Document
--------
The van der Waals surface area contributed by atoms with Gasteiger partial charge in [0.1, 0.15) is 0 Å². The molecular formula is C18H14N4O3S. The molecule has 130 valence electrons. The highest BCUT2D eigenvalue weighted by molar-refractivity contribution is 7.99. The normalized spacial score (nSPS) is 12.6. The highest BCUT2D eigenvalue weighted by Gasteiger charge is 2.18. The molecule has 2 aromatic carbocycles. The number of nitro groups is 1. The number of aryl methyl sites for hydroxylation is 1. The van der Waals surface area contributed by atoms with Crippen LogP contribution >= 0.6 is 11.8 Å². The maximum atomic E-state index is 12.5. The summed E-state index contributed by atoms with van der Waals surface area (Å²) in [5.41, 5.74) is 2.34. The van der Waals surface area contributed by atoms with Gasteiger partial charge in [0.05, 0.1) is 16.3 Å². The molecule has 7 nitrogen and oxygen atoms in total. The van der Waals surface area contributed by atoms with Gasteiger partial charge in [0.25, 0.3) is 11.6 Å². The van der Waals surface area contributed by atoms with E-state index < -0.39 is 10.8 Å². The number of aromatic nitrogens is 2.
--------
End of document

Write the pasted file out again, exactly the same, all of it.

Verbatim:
The van der Waals surface area contributed by atoms with Gasteiger partial charge in [0.1, 0.15) is 0 Å². The molecular formula is C18H14N4O3S. The molecule has 130 valence electrons. The highest BCUT2D eigenvalue weighted by molar-refractivity contribution is 7.99. The normalized spacial score (nSPS) is 12.6. The highest BCUT2D eigenvalue weighted by Gasteiger charge is 2.18. The molecule has 2 aromatic carbocycles. The number of nitro groups is 1. The number of aryl methyl sites for hydroxylation is 1. The van der Waals surface area contributed by atoms with Crippen LogP contribution >= 0.6 is 11.8 Å². The maximum atomic E-state index is 12.5. The summed E-state index contributed by atoms with van der Waals surface area (Å²) in [5.41, 5.74) is 2.34. The van der Waals surface area contributed by atoms with Gasteiger partial charge in [0.05, 0.1) is 16.3 Å². The molecule has 7 nitrogen and oxygen atoms in total. The van der Waals surface area contributed by atoms with Gasteiger partial charge in [0.25, 0.3) is 11.6 Å². The van der Waals surface area contributed by atoms with E-state index < -0.39 is 10.8 Å². The number of aromatic nitrogens is 2.